Click here for search results
Is environmentally-friendly agriculture less profitable for farmers ? evidence on integrated pest management in Bangladesh
 
Author:Dasgupta, Susmita; Meisner, Craig; Wheeler, David; Collection Title:Policy, Research working paper ; no. WPS 3417
Country:Bangladesh; Date Stored:2004/10/13
Document Date:2004/09/01Document Type:Policy Research Working Paper
SubTopics:Water Conservation; Environmental Economics & Policies; Agricultural Research; Crops and Crop Management Systems; Sustainable Land and Crop Management; Agricultural Knowledge and Information SystemsLanguage:English
Region:South AsiaReport Number:WPS3417
Volume No:1 of 1Related Dataset:Bangladesh: Integrated Pest Management (IPM);

Summary: Concerns about the sustainability of conventional agriculture have prompted widespread introduction of integrated pest management (IPM), an ecologically-based approach to control of harmful insects and weeds. IPM is intended to reduce ecological and health damage from chemical pesticides by using natural parasites and predators to control pest populations. Since chemical pesticides are expensive for poor farmers, IPM offers the prospect of lower production costs and higher profitability. However, adoption of IPM may reduce profitability if it also lowers overall productivity, or induces more intensive use of other production factors. On the other hand, IPM may actually promote more productive farming by encouraging more skillful use of available resources. Data scarcity has hindered a full accounting of IPM's impact on profitability, health, and local ecosystems. Using new survey data, the authors attempt such an accounting for rice farmers in Bangladesh. They compare outcomes for farming with IPM and conventional techniques, using input-use accounting, conventional production functions, and frontier production estimation. All of their results suggest that the productivity of IPM rice farming is not significantly different from the productivity of conventional farming. Since IPM reduces pesticide costs with no countervailing loss in production, it appears to be more profitable than conventional rice farming. The interview results also suggest substantial health and ecological benefits. However, externality problems make it difficult for farmers to adopt IPM individually. Without collective adoption, neighbors' continued reliance on chemicals to kill pests will also kill helpful parasites and predators, as well as exposing IPM farmers and local ecosystems to chemical spillovers from adjoining fields. Successful IPM adoption may therefore depend on institutional support for collective action.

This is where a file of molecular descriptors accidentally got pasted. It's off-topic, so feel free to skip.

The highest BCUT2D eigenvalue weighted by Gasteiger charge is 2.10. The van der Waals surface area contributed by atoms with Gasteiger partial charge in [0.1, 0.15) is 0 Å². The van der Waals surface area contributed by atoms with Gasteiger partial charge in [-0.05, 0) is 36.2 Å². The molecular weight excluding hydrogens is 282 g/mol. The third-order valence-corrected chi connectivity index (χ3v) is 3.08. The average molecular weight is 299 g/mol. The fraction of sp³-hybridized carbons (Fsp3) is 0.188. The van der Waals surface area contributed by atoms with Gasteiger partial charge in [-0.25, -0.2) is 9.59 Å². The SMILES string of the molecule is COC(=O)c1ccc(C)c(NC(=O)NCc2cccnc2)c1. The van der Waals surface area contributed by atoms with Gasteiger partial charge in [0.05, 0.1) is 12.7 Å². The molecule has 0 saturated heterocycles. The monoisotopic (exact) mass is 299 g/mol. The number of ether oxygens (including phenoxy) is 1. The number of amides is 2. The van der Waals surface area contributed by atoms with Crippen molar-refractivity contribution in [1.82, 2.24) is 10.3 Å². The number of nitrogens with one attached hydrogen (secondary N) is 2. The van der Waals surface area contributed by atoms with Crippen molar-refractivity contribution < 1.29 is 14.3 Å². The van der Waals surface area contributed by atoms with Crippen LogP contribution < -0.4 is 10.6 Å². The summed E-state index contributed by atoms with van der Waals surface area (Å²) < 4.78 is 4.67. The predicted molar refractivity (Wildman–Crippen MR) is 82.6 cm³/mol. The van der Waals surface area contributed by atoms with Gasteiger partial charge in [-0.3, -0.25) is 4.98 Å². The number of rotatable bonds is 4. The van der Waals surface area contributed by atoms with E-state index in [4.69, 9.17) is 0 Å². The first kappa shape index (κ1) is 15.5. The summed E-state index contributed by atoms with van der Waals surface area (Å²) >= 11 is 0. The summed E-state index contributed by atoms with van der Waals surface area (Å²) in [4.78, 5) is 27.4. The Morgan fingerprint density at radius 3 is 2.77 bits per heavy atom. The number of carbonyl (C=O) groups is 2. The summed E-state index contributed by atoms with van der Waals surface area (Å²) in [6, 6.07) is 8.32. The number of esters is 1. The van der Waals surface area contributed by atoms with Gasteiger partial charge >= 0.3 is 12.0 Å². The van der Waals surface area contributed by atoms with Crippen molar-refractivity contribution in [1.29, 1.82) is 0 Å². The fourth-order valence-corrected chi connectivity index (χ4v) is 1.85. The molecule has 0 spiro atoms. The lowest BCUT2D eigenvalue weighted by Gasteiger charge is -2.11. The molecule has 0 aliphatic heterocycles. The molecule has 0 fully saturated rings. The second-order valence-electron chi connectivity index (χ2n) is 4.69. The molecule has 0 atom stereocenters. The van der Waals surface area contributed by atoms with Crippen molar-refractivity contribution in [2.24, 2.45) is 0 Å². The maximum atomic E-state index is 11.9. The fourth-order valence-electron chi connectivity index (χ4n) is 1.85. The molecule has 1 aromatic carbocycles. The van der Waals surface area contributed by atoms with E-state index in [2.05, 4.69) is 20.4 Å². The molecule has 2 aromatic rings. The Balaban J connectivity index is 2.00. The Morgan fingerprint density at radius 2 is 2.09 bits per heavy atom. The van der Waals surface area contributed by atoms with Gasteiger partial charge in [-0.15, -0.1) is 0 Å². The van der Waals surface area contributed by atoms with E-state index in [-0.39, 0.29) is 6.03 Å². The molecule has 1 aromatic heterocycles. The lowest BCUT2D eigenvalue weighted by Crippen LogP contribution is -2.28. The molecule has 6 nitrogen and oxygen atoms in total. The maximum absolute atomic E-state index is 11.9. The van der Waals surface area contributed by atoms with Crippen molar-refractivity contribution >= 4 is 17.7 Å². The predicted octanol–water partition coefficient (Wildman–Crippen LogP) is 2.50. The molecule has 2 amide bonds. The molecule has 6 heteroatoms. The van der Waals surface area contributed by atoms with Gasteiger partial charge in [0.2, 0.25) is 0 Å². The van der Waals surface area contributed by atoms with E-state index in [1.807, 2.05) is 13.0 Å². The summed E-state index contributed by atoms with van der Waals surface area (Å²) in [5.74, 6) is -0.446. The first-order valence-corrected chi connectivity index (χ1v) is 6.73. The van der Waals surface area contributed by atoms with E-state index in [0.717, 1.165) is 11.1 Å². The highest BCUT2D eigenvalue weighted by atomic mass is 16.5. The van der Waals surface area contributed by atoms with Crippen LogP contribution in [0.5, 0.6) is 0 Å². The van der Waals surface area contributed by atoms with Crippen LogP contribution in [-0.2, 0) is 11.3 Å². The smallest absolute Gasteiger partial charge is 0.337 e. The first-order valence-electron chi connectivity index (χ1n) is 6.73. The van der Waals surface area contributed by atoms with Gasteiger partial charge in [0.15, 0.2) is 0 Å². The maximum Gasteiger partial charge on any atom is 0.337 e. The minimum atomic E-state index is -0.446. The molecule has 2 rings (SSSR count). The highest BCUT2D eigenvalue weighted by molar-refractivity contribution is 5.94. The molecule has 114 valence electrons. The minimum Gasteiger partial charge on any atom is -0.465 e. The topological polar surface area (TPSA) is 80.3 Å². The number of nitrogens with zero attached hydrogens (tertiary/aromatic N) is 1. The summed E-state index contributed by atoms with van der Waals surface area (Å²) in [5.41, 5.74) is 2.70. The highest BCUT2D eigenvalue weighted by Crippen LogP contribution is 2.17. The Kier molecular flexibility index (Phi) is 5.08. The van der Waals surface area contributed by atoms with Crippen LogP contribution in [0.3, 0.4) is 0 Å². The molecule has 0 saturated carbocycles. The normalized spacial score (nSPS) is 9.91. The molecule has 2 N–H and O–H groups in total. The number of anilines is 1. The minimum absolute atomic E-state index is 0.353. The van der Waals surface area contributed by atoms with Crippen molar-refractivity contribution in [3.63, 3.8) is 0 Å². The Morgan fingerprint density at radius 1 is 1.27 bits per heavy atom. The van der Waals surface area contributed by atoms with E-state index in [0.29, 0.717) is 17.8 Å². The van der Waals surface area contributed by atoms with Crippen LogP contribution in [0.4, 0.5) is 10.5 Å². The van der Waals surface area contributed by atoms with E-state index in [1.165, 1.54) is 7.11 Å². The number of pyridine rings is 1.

Official Documents
Official, scanned versions of documents (may include signatures, etc.)
File TypeDescriptionFile Size (mb)
PDF 28 pagesOfficial version*0.70
TextText version**
How To Order
Light-Weight Documents
Lighter (less MB) documents which may or may not be the final, official version
File TypeDescriptionFile Size (mb)
PDF 28 pagesWPS34170.62

* The official version is derived from scanning the final, paper copy of the document and is the official,
archived version including all signatures, charts, etc.
** The text version is the OCR text of the final scanned version and is not an accurate representation of the final text.
It is provided solely to benefit users with slow connectivity.



Permanent URL for this page: http://go.worldbank.org/83BG19L1H0